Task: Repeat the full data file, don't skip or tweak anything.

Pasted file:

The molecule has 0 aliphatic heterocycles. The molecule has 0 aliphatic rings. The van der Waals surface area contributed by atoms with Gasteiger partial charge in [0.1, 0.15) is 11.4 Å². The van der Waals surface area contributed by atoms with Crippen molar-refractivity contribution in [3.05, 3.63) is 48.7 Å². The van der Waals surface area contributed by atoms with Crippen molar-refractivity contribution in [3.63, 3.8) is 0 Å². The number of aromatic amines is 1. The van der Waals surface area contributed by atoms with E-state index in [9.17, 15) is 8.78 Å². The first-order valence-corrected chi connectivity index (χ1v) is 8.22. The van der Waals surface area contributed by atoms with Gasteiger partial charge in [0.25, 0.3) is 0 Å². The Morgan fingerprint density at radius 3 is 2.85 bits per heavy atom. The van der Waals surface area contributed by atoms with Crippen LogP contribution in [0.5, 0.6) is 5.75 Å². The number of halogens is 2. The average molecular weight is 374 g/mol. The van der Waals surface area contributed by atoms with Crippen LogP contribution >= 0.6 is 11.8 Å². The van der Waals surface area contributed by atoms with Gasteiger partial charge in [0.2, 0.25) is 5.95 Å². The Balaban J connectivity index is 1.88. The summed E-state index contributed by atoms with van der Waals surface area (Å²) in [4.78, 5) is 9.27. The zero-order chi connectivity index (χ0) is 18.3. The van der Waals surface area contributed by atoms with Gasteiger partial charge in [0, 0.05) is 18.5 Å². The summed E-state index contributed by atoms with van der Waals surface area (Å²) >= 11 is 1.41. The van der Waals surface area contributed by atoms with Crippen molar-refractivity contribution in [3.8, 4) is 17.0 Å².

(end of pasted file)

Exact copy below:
The molecule has 0 aliphatic heterocycles. The molecule has 0 aliphatic rings. The van der Waals surface area contributed by atoms with Gasteiger partial charge in [0.1, 0.15) is 11.4 Å². The van der Waals surface area contributed by atoms with Crippen molar-refractivity contribution in [3.05, 3.63) is 48.7 Å². The van der Waals surface area contributed by atoms with Crippen molar-refractivity contribution in [3.63, 3.8) is 0 Å². The number of aromatic amines is 1. The van der Waals surface area contributed by atoms with E-state index in [9.17, 15) is 8.78 Å². The first-order valence-corrected chi connectivity index (χ1v) is 8.22. The van der Waals surface area contributed by atoms with Gasteiger partial charge in [0.25, 0.3) is 0 Å². The Morgan fingerprint density at radius 3 is 2.85 bits per heavy atom. The van der Waals surface area contributed by atoms with Crippen LogP contribution in [0.5, 0.6) is 5.75 Å². The number of halogens is 2. The average molecular weight is 374 g/mol. The van der Waals surface area contributed by atoms with Crippen LogP contribution >= 0.6 is 11.8 Å². The van der Waals surface area contributed by atoms with Gasteiger partial charge in [0.2, 0.25) is 5.95 Å². The Balaban J connectivity index is 1.88. The summed E-state index contributed by atoms with van der Waals surface area (Å²) in [4.78, 5) is 9.27. The zero-order chi connectivity index (χ0) is 18.3. The van der Waals surface area contributed by atoms with Gasteiger partial charge in [0, 0.05) is 18.5 Å². The summed E-state index contributed by atoms with van der Waals surface area (Å²) >= 11 is 1.41. The van der Waals surface area contributed by atoms with Crippen molar-refractivity contribution in [3.8, 4) is 17.0 Å².